Not Converging on an Estimate

In his great book User Stories Applied, Mike Cohn suggests that “the goal is for the estimators to converge on a single estimate.” While discussing this with a senior product owner at a major Swedish telco (guess which one!), I came to realize that there might be a point in not converging on a single estimate when doing time estimation.

The steps

I tried to perform the following steps.

  1. Define the scope of what you’re estimating.
  2. As Mike Cohn suggests, ask each developer to make an estimate and write it down.
  3. After everybody has made up their own mind, take note of all estimates.
  4. Discuss the estimates if wanted, but do not revise them! (Unless someone completely misunderstood the scope.)

By writing the scores down and not revising them, developers do not get a chance to influence each other. If all of these original, uninfluenced, estimates are close to each other, you can probably be more secure with that estimate. On the other hand, if they are spread out you get an indication that risk is rather high. Estimating this way actually gives you more information, as you not only get a mean value from the estimates, but also a precision or confidence interval.

Related thoughts

Max Pool has been arguing for a similar approach, where you estimate in ranges. However, using the approach suggested above, you don’t have to set a percentage probability yourself (which might be a hard number to come up with) — you get it for free.

Furthermore, if you think about it, estimating with just a single value is almost meaningless anyway — you’ve always got a precision, that is, an interval. When you say that something will take “2 days”, what is the precision? Two days within a second? Minute? Hour? Day? Week? Also, is it an upper bound? Lower bound? Mean value? Using an interval gives you a good way of making these assumptions much more explicit.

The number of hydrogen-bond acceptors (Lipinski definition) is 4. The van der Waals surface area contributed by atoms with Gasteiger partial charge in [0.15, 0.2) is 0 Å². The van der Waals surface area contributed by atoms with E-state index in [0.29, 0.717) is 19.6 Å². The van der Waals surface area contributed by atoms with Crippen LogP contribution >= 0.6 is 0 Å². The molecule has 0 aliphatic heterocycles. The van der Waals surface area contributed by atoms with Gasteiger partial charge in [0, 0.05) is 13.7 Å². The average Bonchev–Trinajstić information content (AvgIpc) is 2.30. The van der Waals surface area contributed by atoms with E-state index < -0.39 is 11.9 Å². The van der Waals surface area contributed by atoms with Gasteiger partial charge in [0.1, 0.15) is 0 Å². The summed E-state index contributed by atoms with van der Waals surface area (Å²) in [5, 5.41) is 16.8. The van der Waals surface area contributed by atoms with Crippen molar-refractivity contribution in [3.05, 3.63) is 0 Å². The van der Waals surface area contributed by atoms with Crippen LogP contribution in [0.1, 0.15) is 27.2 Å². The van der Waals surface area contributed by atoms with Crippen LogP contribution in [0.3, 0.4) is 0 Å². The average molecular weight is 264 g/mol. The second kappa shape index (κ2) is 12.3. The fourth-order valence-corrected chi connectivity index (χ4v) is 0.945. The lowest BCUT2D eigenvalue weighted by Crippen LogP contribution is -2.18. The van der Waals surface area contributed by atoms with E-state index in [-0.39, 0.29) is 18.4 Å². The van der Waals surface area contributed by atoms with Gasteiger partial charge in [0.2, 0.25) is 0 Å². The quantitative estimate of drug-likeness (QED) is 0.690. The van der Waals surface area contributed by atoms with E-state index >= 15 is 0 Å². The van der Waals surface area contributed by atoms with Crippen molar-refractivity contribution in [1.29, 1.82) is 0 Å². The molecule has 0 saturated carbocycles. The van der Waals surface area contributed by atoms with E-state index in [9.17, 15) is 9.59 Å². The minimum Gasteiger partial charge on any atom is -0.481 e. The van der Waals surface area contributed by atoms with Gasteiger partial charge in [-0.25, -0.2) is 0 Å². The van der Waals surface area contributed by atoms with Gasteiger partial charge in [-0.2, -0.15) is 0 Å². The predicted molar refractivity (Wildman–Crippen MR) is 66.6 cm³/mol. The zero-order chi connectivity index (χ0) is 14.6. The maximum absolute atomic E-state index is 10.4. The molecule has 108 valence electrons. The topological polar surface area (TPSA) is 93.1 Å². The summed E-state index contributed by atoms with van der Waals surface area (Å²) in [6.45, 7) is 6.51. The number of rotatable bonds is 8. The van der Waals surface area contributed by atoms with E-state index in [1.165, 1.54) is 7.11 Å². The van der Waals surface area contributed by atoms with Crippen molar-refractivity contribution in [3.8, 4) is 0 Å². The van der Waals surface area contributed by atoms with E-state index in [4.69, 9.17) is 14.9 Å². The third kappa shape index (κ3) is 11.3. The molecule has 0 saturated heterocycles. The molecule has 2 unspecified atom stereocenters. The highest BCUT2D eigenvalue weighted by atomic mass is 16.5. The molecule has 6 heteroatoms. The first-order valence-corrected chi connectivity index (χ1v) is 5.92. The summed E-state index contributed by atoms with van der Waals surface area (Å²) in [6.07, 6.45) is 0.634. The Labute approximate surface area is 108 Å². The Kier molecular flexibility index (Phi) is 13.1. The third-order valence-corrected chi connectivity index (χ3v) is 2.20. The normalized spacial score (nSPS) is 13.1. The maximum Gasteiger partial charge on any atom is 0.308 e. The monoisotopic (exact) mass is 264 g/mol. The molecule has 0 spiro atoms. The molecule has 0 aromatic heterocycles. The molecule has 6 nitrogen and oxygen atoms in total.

What are your thoughts? Have you estimated using something else than a point value? Do you disagree? Let me know!


In his comment below, Mike Cohn pointed out that I in fact can have my cake and eat it too. I can use the highest estimate as a “upper bound” and also continue discussing and re-estimating until everybody agrees on a single estimate. That way we get a range but do not lose the valuable discussion during the convergence.

2 Responses

  1. Hi Henrik

    Nice blog posting. I think that teams that don’t try to achieve consensus miss a huge opportunity to discuss the work. These discussions are a huge part of the value of a technique like Planning Poker, which is how I encourage teams to do the actual estimating.

    What I’ve seen teams do that is a bit more of a hybrid is this: Drive to consensus on the estimate but then use the highest stated number for the high estimate. So, perhaps five people agree that this feature is likely to be 8 days but during the discussion one of us thought 20 days, but was talked down to 8 by making assumptions and hearing clarfications. That item would be listed with an estimate of 8 – 20.

    Other teams when they do two-point estimating will explicitly estimate the 50% likely number and then the 90% separately so there are two discussions (and consensus on each). I suspect this works better but it takes a bit longer than just using the highest mentioned number as the 90% value.


    Mike Cohn - October 27th, 2008 at 15:52
  2. [...] Mike Cohns comment on Not Converging on an Estimate: I discussed an adaption of some advice he gave in a book. However, my adaption forced me to ignore other parts of the same advice. He pointed out that there was no problem in actually doing both parts. [...] » People Who Are Smarter Than I Am - November 10th, 2008 at 08:05